1903 - 1928
In 1902, the Museum's dinosaurs were exhibited with other fossil vertebrates in what later became the Fossil Mammal Hall. By 1903, the fossil reptiles, amphibians, and fishes moved into their own hall. This hall included the Brontosaurus, Diplodocus, fossil crocodiles, fossil turtles, and pterodactyls (2, 1902; 3, 1903). The Fossil Fish Hall, in a connecting tower, exhibited a collection of fossil fishes (4, 1911, p. 84-87). The collection of dinosaurs grew quickly and soon the hall was "badly crowded", so much so that the Tyrannosaurus rex skeleton was initially exhibited in the Age of Man Hall until it was moved into the dinosaur hall in 1917 (4, 1920, p. 107; 1, 1917, p. 87-88). Then in 1926-1927, the dinosaurs were transferred to a larger, adjacent hall; and the fossil fishes remained in the tower to become the Bashford Dean Memorial Hall of Fossil Fishes (4, 1927, p. 39).
The Hall of Dinosaurs contained the Cope Collection and featured mounts of Gorgosaurus, Struthiomimus, Triceratops, Trachodon, Corythosaurus, Saurolophus, Tyrannosaurus rex, Brontosaurus, Allosaurus, Anklyosaurus, and Paleoscincus, Eryops, Narosaurus and Brontosaurus restorations, and the dinosaur mummy (5, 1906; 4, 1913, p. 95-101; 1, 1928, p. 97-100). The Stegosaurus was added in 1932, Plateosaurus in 1934, and Leptoceratops in 1935 (1, 1932, p. 60; 1, 1934, p. 8; 1, 1935, p. 10).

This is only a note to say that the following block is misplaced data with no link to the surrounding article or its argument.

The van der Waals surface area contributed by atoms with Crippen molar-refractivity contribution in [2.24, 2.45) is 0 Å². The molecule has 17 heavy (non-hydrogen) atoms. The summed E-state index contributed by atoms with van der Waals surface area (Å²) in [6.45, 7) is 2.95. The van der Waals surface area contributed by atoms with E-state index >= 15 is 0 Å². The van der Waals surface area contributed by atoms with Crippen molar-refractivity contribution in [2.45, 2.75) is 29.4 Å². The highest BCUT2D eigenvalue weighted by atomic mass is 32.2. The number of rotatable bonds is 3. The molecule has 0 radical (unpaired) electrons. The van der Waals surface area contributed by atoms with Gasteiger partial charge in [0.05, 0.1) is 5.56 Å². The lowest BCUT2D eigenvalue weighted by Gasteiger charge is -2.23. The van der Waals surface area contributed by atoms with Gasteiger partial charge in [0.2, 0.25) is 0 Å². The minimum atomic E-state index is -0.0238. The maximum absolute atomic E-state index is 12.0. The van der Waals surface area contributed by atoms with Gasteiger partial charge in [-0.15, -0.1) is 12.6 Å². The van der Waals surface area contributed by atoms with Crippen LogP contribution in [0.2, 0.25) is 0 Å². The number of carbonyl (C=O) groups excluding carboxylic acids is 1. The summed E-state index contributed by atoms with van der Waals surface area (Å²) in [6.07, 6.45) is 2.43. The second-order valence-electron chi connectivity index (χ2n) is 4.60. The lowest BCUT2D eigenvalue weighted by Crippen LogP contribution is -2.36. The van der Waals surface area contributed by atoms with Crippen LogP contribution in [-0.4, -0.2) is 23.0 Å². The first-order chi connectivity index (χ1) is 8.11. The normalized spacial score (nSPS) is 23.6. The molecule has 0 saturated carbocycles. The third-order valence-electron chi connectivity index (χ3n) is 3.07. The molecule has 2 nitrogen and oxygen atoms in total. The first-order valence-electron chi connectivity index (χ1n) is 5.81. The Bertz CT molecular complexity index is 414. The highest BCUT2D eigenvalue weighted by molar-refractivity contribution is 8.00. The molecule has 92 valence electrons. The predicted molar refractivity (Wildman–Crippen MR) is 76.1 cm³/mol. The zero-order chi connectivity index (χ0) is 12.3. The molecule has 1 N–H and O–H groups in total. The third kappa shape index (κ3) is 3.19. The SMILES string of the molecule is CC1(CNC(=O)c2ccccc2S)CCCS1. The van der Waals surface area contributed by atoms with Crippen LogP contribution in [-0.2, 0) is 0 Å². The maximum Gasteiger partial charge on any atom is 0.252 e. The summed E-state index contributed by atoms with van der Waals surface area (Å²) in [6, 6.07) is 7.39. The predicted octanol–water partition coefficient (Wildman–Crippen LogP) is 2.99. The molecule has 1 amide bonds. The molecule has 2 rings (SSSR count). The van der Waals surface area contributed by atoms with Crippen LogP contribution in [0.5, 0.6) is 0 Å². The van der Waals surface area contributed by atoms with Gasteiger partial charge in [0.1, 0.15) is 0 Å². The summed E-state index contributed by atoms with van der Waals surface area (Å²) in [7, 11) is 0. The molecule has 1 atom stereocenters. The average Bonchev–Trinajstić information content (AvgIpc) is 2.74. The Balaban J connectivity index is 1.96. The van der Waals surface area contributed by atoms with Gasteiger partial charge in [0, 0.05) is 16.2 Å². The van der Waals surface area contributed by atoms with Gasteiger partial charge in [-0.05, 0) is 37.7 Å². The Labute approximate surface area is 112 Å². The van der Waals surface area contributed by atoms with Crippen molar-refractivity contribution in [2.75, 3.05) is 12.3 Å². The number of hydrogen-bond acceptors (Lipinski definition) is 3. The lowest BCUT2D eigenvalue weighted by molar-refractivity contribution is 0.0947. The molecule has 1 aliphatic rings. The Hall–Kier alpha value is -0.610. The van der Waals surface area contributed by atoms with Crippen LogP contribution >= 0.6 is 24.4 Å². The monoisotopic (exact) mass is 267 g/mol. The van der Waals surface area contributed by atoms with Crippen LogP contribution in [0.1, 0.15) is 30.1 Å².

By 1929 plans were already underway to create more public space for the dinosaurs. The 1929 Annual Report bemoans a lack of funds for a “new Jurassic Dinosaur Hall” and for an unnamed “superb dinosaur” offered to the Museum for $14,000. The report also mentions a need for more laboratory production, including more employees, in order to open the proposed new dinosaur hall in two years (AR 1929 p. 2). By 1930, the Dinosaur Hall was being replanned and funds were acquired from the City of New York for the construction of the new Jurassic Hall that year (1, 1930, p. 938; 1, 1932, 76).
By 1938, the new Jurassic Hall (Hall of Early Dinosaurs) was complete and the east wing housing the Hall of Dinosaurs was rearranged to become the Hall of Cretaceous Dinosaurs (Hall of Late Dinosaurs) (1, 1938, p. 2).
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